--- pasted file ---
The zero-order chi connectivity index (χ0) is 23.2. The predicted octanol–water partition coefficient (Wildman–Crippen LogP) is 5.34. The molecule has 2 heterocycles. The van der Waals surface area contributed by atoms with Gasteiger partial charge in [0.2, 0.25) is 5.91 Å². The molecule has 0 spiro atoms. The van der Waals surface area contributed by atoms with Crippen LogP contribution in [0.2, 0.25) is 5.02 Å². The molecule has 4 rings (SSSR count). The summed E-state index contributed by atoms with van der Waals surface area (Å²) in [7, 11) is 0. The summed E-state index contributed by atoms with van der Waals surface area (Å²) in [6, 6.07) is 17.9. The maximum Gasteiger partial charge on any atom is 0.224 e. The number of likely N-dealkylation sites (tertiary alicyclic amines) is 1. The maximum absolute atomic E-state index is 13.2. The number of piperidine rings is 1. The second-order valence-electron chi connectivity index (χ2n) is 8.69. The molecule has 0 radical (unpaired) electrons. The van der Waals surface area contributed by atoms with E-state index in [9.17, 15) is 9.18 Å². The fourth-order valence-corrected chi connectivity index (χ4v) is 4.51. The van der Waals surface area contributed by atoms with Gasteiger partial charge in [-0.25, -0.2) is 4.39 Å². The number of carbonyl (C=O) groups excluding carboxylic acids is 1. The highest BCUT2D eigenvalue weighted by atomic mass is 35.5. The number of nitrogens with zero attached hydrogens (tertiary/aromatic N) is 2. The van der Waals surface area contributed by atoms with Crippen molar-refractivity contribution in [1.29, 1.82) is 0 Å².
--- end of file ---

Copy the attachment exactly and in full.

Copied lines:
The zero-order chi connectivity index (χ0) is 23.2. The predicted octanol–water partition coefficient (Wildman–Crippen LogP) is 5.34. The molecule has 2 heterocycles. The van der Waals surface area contributed by atoms with Gasteiger partial charge in [0.2, 0.25) is 5.91 Å². The molecule has 0 spiro atoms. The van der Waals surface area contributed by atoms with Crippen LogP contribution in [0.2, 0.25) is 5.02 Å². The molecule has 4 rings (SSSR count). The summed E-state index contributed by atoms with van der Waals surface area (Å²) in [7, 11) is 0. The summed E-state index contributed by atoms with van der Waals surface area (Å²) in [6, 6.07) is 17.9. The maximum Gasteiger partial charge on any atom is 0.224 e. The number of likely N-dealkylation sites (tertiary alicyclic amines) is 1. The maximum absolute atomic E-state index is 13.2. The number of piperidine rings is 1. The second-order valence-electron chi connectivity index (χ2n) is 8.69. The molecule has 0 radical (unpaired) electrons. The van der Waals surface area contributed by atoms with E-state index in [9.17, 15) is 9.18 Å². The fourth-order valence-corrected chi connectivity index (χ4v) is 4.51. The van der Waals surface area contributed by atoms with Gasteiger partial charge in [-0.25, -0.2) is 4.39 Å². The number of carbonyl (C=O) groups excluding carboxylic acids is 1. The highest BCUT2D eigenvalue weighted by atomic mass is 35.5. The number of nitrogens with zero attached hydrogens (tertiary/aromatic N) is 2. The van der Waals surface area contributed by atoms with Crippen molar-refractivity contribution in [1.29, 1.82) is 0 Å².